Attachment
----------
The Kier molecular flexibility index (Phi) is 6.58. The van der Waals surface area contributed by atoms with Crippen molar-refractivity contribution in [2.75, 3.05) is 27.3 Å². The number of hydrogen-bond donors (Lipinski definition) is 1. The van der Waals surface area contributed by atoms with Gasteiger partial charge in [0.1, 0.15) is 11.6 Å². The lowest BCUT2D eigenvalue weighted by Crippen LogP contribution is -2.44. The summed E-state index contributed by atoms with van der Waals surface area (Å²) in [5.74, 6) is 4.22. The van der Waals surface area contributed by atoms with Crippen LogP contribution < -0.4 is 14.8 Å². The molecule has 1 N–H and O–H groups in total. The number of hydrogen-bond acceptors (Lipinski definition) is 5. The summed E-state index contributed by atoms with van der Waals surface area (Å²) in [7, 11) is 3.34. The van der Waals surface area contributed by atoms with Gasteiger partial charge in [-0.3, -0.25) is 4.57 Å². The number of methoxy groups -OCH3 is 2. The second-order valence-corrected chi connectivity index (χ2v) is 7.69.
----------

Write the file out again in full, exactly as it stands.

The Kier molecular flexibility index (Phi) is 6.58. The van der Waals surface area contributed by atoms with Crippen molar-refractivity contribution in [2.75, 3.05) is 27.3 Å². The number of hydrogen-bond donors (Lipinski definition) is 1. The van der Waals surface area contributed by atoms with Gasteiger partial charge in [0.1, 0.15) is 11.6 Å². The lowest BCUT2D eigenvalue weighted by Crippen LogP contribution is -2.44. The summed E-state index contributed by atoms with van der Waals surface area (Å²) in [5.74, 6) is 4.22. The van der Waals surface area contributed by atoms with Crippen LogP contribution < -0.4 is 14.8 Å². The molecule has 1 N–H and O–H groups in total. The number of hydrogen-bond acceptors (Lipinski definition) is 5. The summed E-state index contributed by atoms with van der Waals surface area (Å²) in [7, 11) is 3.34. The van der Waals surface area contributed by atoms with Gasteiger partial charge in [-0.3, -0.25) is 4.57 Å². The number of methoxy groups -OCH3 is 2. The second-order valence-corrected chi connectivity index (χ2v) is 7.69.